If you’re in a smaller town or countryside area, drive slowly and carefully at night as roads are not well lit and may not be in good condition.
Is It Safe to Drink Tap Water in Turkey?
It’s generally not recommended to drink Turkish tap water. Your hotel will likely have a water filter so you can carry a refillable bottle with you.
As far as food goes, the only thing to watch out for is street vendors selling meat that’s been sitting under a heat lamp. Otherwise, Turkish food is delicious and cheap, as well as safe.
Is It Safe to Buy Property in Turkey?
Thinking of buying a house or flat for your holidays or to rent to other vacationers? Turkey is an attractive option thanks to the expansion of the tourism sector, and prices are still relatively inexpensive. However, you should be careful and do your research. There have been plenty of property scams that have set people back thousands of dollars.
The most prominent scam is known as the “off-plan property” scam. This is where a developer offers a fantastic price on a house or flat that’s to be built and convinces unaware – usually foreign – people to buy into the scheme, and then disappears with the money. While buying off-plan property looks like a great deal, saving buyers upwards of 30 percent, it pays to do your homework.
Here are some tips to help you purchase a property that will make a great investment.
- If you want to buy off-plan, consider buying from a government-backed developer, or at least one that has a solid, long-standing reputation. You should also always seek the advice of an established real estate agent.
- As with buying any property, take your time and don’t feel pressured into buying in a rush.
- You’ll need the advice of a lawyer to walk you through the paperwork and get all the necessary permissions from various organisations.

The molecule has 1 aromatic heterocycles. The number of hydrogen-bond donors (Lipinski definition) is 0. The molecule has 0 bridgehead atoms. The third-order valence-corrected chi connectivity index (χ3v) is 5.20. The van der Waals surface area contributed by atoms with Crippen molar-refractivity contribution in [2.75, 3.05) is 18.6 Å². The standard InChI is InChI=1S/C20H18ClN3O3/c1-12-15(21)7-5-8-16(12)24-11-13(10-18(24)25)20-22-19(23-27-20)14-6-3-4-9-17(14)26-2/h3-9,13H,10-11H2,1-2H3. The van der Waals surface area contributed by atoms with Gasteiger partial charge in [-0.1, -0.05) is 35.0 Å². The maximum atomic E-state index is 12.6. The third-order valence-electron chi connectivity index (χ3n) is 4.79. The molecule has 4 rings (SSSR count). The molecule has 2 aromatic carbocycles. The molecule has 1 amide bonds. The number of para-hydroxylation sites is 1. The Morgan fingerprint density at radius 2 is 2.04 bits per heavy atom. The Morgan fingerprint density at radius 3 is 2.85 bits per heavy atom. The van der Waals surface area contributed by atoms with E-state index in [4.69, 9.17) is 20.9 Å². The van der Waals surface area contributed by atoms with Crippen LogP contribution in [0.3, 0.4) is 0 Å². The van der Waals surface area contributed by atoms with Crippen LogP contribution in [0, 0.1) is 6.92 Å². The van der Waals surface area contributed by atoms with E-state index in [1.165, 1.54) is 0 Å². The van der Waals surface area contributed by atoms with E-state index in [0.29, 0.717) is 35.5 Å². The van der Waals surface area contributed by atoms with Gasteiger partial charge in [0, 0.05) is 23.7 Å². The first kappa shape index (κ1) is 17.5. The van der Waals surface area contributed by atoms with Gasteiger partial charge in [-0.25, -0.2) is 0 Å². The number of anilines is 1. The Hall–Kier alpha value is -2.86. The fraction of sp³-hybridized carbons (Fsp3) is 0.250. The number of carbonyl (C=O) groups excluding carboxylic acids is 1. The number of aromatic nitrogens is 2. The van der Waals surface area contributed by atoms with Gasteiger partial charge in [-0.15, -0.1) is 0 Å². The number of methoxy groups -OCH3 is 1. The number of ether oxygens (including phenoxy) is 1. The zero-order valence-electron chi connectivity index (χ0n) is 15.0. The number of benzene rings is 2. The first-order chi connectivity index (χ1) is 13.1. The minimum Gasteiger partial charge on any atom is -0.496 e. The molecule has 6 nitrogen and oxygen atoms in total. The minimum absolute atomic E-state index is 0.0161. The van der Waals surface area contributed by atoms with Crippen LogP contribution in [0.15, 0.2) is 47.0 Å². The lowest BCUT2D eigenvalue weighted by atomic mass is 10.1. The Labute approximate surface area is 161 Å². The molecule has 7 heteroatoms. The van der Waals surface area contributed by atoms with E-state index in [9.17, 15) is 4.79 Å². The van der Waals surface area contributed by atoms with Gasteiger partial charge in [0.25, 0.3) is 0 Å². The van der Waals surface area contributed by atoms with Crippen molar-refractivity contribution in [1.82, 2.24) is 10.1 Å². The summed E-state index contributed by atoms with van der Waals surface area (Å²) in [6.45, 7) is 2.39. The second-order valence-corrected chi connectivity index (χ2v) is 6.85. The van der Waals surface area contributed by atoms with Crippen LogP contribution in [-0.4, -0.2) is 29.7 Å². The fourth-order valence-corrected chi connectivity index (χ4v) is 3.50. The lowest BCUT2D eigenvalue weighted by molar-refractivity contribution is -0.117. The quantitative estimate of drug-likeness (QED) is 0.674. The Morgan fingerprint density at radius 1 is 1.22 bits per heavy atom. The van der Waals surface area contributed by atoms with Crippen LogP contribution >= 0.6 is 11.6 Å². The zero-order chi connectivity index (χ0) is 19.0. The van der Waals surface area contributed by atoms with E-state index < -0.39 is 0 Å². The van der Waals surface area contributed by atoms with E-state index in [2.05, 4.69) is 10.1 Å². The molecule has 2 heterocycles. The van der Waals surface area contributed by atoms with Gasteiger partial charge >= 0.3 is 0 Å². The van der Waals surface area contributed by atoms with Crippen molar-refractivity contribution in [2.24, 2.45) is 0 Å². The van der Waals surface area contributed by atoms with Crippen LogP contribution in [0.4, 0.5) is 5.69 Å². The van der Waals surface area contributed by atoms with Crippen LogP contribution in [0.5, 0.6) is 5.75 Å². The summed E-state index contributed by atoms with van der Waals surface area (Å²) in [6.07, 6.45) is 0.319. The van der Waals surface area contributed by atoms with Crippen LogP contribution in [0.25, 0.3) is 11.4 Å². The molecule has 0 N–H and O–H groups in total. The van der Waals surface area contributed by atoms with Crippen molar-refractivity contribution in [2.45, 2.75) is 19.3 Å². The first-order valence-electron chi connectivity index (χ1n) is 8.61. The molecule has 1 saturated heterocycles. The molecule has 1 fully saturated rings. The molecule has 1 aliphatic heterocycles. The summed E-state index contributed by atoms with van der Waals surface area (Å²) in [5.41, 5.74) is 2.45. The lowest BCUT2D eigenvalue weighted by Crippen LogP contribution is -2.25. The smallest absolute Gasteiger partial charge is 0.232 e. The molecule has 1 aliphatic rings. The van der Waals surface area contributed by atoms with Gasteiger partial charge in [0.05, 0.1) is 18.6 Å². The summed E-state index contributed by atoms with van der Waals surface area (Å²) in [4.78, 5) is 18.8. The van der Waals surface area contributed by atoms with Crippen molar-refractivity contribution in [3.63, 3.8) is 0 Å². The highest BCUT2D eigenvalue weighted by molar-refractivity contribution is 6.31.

If you’re prudent and ensure you have the right agents on your side, Turkey can be a wonderful and lucrative place to own property.
Is It Safe to Get a Hair Transplant in Turkey?
Did you know that there’s a huge demand for hair transplants in Turkey? In fact, it was the leading country in the world for hair transplants in 2015, and thousands of men travel there each year to have the procedure done.
It’s almost always cheaper to have a hair transplant done in Turkey than any other country. In fact, in the US, you’d pay upwards of USD $15,000 while in Turkey you can pay USD $2,000 to $4,000. Why is that, you ask? The cost is determined by factors such as the cost of labor and materials, the local economy, the company’s profit margin, and any extra services.
The major difference in price naturally leads many to wonder if it’s safe, or if it’s some back-alley procedure done by an unqualified person. Fortunately, most of the more than 300 hair clinics in Turkey are well-recognised and safe.
As you search for the right clinic, here are a few tips to keep in mind.
- You’ll want a clinic where the doctor is present for the procedure, and want a doctor who has the right qualifications. If they are registered as a member of ISHRS or ABHRS, you’re on the right track.
- It’s recommended to only use clinics that perform hair transplants in a hospital. It’s actually illegal to run this type of business out of a residence.
- Do the staff speak your language? Since you’re having an important procedure done, you’ll want to fully understand what they tell you at each step.